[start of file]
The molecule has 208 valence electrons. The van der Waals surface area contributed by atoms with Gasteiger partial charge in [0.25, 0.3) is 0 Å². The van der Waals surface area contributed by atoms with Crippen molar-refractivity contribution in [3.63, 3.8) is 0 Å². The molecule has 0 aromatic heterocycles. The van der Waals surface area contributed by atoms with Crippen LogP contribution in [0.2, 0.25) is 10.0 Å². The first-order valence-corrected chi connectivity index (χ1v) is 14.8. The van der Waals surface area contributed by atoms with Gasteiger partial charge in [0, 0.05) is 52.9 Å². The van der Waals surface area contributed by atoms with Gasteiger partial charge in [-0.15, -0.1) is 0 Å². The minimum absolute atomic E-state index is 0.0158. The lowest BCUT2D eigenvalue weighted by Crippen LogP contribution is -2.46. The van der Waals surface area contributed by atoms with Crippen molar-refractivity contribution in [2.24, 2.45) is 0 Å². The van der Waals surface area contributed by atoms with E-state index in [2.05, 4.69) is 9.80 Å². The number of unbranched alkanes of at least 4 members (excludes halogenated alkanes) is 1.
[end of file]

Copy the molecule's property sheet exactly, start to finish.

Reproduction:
The molecule has 208 valence electrons. The van der Waals surface area contributed by atoms with Gasteiger partial charge in [0.25, 0.3) is 0 Å². The van der Waals surface area contributed by atoms with Crippen molar-refractivity contribution in [3.63, 3.8) is 0 Å². The molecule has 0 aromatic heterocycles. The van der Waals surface area contributed by atoms with Crippen LogP contribution in [0.2, 0.25) is 10.0 Å². The first-order valence-corrected chi connectivity index (χ1v) is 14.8. The van der Waals surface area contributed by atoms with Gasteiger partial charge in [0, 0.05) is 52.9 Å². The van der Waals surface area contributed by atoms with Gasteiger partial charge in [-0.15, -0.1) is 0 Å². The minimum absolute atomic E-state index is 0.0158. The lowest BCUT2D eigenvalue weighted by Crippen LogP contribution is -2.46. The van der Waals surface area contributed by atoms with Crippen molar-refractivity contribution in [2.24, 2.45) is 0 Å². The van der Waals surface area contributed by atoms with E-state index in [2.05, 4.69) is 9.80 Å². The number of unbranched alkanes of at least 4 members (excludes halogenated alkanes) is 1.